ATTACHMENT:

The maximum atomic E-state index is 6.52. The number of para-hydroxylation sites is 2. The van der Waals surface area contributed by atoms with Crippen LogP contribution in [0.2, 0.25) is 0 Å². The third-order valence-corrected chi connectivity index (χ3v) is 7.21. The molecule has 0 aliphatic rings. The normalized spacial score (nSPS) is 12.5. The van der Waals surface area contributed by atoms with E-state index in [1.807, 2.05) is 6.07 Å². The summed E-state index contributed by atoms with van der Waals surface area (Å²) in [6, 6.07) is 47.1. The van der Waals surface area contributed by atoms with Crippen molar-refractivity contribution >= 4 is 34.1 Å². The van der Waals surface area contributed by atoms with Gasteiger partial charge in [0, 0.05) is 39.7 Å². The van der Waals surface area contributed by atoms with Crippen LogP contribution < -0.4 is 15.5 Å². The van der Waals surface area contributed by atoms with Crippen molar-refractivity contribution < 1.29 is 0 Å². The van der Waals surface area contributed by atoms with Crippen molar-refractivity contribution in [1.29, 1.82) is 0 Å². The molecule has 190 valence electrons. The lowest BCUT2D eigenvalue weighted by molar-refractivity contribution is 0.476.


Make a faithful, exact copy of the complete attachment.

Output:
The maximum atomic E-state index is 6.52. The number of para-hydroxylation sites is 2. The van der Waals surface area contributed by atoms with Crippen LogP contribution in [0.2, 0.25) is 0 Å². The third-order valence-corrected chi connectivity index (χ3v) is 7.21. The molecule has 0 aliphatic rings. The normalized spacial score (nSPS) is 12.5. The van der Waals surface area contributed by atoms with E-state index in [1.807, 2.05) is 6.07 Å². The summed E-state index contributed by atoms with van der Waals surface area (Å²) in [6, 6.07) is 47.1. The van der Waals surface area contributed by atoms with Crippen molar-refractivity contribution >= 4 is 34.1 Å². The van der Waals surface area contributed by atoms with Gasteiger partial charge in [0, 0.05) is 39.7 Å². The van der Waals surface area contributed by atoms with Crippen LogP contribution < -0.4 is 15.5 Å². The van der Waals surface area contributed by atoms with Crippen molar-refractivity contribution < 1.29 is 0 Å². The van der Waals surface area contributed by atoms with Crippen molar-refractivity contribution in [1.29, 1.82) is 0 Å². The molecule has 190 valence electrons. The lowest BCUT2D eigenvalue weighted by molar-refractivity contribution is 0.476.